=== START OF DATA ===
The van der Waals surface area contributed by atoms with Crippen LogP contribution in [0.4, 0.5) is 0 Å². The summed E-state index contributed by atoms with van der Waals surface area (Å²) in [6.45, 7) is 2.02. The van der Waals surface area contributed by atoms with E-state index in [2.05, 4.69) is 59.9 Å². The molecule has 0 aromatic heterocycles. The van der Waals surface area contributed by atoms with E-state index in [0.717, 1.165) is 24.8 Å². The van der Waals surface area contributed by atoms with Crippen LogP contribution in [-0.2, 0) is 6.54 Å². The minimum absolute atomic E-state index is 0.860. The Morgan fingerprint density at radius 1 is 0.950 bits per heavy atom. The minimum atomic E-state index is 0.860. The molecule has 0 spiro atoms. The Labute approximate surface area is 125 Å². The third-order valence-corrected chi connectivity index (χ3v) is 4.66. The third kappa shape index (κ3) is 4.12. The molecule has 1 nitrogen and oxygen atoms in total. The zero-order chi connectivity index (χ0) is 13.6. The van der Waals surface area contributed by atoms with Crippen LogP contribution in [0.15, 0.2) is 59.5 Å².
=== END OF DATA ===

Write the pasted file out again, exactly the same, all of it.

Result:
The van der Waals surface area contributed by atoms with Crippen LogP contribution in [0.4, 0.5) is 0 Å². The summed E-state index contributed by atoms with van der Waals surface area (Å²) in [6.45, 7) is 2.02. The van der Waals surface area contributed by atoms with E-state index in [2.05, 4.69) is 59.9 Å². The molecule has 0 aromatic heterocycles. The van der Waals surface area contributed by atoms with E-state index in [0.717, 1.165) is 24.8 Å². The van der Waals surface area contributed by atoms with Crippen LogP contribution in [-0.2, 0) is 6.54 Å². The minimum absolute atomic E-state index is 0.860. The Morgan fingerprint density at radius 1 is 0.950 bits per heavy atom. The minimum atomic E-state index is 0.860. The molecule has 0 spiro atoms. The Labute approximate surface area is 125 Å². The third-order valence-corrected chi connectivity index (χ3v) is 4.66. The third kappa shape index (κ3) is 4.12. The molecule has 1 nitrogen and oxygen atoms in total. The zero-order chi connectivity index (χ0) is 13.6. The van der Waals surface area contributed by atoms with Crippen LogP contribution in [0.15, 0.2) is 59.5 Å².